Context: “This report represents a basis for integrating big data and data analytics in the monitoring and evaluation of development programmes. The report proposes a Call to Action, which hopes to inspire development agencies and particularly evaluators to collaborate with data scientists and analysts in the exploration and application of new data sources, methods, and technologies. Most of the applications of big data in international development do not currently focus directly on monitoring, and even less on evaluation. Instead they relate more to research, planning and operational use using big data. Many development agencies are still in the process of defining their policies on big data and it can be anticipated that applications to the monitoring and evaluation of development programmes will start to be incorporated more widely in the near future. This report includes examples and ways that big data, together with related information and communications technologies (ICTs) are already being used in programme monitoring, evaluation and learning. The data revolution has been underway for perhaps a decade now. One implication for international development is that new sources of real–time information about people are for the first time available and accessible. In 2015, in an unprecedented, inclusive and open process, 193 members states of the United Nations adopted, by consensus, the 2030 Agenda for sustainable development. The 17 Sustainable Development Goals (SDGs) contained in the 2030 Agenda constitute a transformative plan for people, planet, prosperity, partnerships and peace. All of these factors are creating a greater demand for new complexity–responsive evaluation designs that are flexible, cost effective and provide real–time information. At the same time, the rapid and exciting developments in the areas of new information technology (big data, information and communications technologies) are creating the expectation, that the capacity to collect and analyse larger and more complex kinds of data, is increasing. The report reviews the opportunities and challenges for M&E in this new, increasingly digital international development context. The SDGs are used to illustrate the need to rethink current approaches to M&E practices, which are no longer able to address the complexities of evaluation and interaction among the 17 Goals. This endeavour hopes to provide a framework for monitoring and evaluation practitioners in taking advantage of the data revolution to improve the design of their programmes and projects to support the achievement of the Sustainable Development Goals and the 2030 Agenda.”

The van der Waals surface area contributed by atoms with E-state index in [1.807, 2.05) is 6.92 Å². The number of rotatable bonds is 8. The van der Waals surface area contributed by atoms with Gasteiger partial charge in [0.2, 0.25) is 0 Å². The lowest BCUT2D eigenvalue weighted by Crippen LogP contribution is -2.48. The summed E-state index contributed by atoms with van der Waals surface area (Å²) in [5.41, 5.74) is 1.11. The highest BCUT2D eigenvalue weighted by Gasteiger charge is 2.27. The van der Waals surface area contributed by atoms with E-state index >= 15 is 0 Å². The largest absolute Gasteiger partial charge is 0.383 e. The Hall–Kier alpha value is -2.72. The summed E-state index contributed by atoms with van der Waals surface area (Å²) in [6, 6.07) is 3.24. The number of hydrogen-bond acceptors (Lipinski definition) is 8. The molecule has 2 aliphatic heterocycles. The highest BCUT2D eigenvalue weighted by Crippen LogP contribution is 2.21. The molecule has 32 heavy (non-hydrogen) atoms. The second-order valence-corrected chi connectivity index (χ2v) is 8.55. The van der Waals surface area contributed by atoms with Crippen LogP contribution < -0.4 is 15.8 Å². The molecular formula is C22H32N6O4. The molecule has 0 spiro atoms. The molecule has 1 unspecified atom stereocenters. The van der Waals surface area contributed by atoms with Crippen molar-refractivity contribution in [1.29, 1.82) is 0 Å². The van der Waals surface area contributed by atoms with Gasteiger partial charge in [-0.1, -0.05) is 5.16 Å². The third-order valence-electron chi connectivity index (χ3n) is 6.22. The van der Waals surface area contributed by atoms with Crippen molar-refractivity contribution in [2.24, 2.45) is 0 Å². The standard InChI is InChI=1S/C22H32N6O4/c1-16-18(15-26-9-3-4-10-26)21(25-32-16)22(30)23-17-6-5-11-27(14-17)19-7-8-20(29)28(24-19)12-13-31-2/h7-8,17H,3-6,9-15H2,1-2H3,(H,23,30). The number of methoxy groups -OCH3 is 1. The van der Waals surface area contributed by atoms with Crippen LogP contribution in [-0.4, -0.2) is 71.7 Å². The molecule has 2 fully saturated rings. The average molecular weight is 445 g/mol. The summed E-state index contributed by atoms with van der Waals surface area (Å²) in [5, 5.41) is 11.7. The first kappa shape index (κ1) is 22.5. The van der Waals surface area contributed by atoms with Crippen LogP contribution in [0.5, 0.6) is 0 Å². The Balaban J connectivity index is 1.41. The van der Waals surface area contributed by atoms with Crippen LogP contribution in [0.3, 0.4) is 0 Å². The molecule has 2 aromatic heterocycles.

Rick Davies comment: As well as my general interest in this paper, I have two particular interests in its contents. One is what it says about small (rather than big) data and how big data analysis techniques may be relevant to the analysis of small data sets. In my experience many development agencies have rather small data sets, which are often riddle with missing data points. The other is what the paper has to say about predictive analytics, a field of analysis (within data mining defined more widely) that I think has a lot of relevance to M&E of development programmes.